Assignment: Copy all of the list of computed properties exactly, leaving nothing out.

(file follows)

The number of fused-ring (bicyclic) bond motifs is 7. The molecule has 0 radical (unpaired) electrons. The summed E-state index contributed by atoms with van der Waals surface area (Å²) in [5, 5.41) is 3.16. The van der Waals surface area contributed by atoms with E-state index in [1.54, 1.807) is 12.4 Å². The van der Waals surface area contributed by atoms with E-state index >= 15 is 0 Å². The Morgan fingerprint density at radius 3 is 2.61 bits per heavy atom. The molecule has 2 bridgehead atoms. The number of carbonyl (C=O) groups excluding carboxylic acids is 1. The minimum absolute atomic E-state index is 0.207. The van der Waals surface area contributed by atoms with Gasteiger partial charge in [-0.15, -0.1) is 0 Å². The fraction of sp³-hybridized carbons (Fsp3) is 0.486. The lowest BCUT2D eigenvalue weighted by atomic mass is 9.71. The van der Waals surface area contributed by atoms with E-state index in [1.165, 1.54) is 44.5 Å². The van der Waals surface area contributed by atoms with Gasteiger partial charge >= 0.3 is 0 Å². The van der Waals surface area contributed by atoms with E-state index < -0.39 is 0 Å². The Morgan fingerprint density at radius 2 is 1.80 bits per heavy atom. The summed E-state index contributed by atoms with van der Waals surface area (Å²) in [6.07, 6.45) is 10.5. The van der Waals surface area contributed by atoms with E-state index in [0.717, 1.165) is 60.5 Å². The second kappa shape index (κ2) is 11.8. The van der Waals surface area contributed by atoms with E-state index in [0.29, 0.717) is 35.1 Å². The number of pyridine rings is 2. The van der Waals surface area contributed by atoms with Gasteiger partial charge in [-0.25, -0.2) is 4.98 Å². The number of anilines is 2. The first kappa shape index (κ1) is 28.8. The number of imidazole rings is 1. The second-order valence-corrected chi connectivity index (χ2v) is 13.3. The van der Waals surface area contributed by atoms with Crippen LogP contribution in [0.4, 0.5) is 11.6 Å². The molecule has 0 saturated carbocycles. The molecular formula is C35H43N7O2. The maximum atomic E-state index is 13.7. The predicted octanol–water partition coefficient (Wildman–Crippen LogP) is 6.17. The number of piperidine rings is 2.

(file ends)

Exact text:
The number of fused-ring (bicyclic) bond motifs is 7. The molecule has 0 radical (unpaired) electrons. The summed E-state index contributed by atoms with van der Waals surface area (Å²) in [5, 5.41) is 3.16. The van der Waals surface area contributed by atoms with E-state index in [1.54, 1.807) is 12.4 Å². The van der Waals surface area contributed by atoms with E-state index >= 15 is 0 Å². The Morgan fingerprint density at radius 3 is 2.61 bits per heavy atom. The molecule has 2 bridgehead atoms. The number of carbonyl (C=O) groups excluding carboxylic acids is 1. The minimum absolute atomic E-state index is 0.207. The van der Waals surface area contributed by atoms with Gasteiger partial charge in [-0.15, -0.1) is 0 Å². The fraction of sp³-hybridized carbons (Fsp3) is 0.486. The lowest BCUT2D eigenvalue weighted by atomic mass is 9.71. The van der Waals surface area contributed by atoms with E-state index in [1.165, 1.54) is 44.5 Å². The van der Waals surface area contributed by atoms with Gasteiger partial charge >= 0.3 is 0 Å². The van der Waals surface area contributed by atoms with E-state index < -0.39 is 0 Å². The Morgan fingerprint density at radius 2 is 1.80 bits per heavy atom. The summed E-state index contributed by atoms with van der Waals surface area (Å²) in [6.07, 6.45) is 10.5. The van der Waals surface area contributed by atoms with E-state index in [0.717, 1.165) is 60.5 Å². The second kappa shape index (κ2) is 11.8. The van der Waals surface area contributed by atoms with E-state index in [0.29, 0.717) is 35.1 Å². The number of pyridine rings is 2. The van der Waals surface area contributed by atoms with Gasteiger partial charge in [-0.25, -0.2) is 4.98 Å². The number of anilines is 2. The first kappa shape index (κ1) is 28.8. The number of imidazole rings is 1. The second-order valence-corrected chi connectivity index (χ2v) is 13.3. The van der Waals surface area contributed by atoms with Crippen LogP contribution in [0.4, 0.5) is 11.6 Å². The molecule has 0 saturated carbocycles. The molecular formula is C35H43N7O2. The maximum atomic E-state index is 13.7. The predicted octanol–water partition coefficient (Wildman–Crippen LogP) is 6.17. The number of piperidine rings is 2.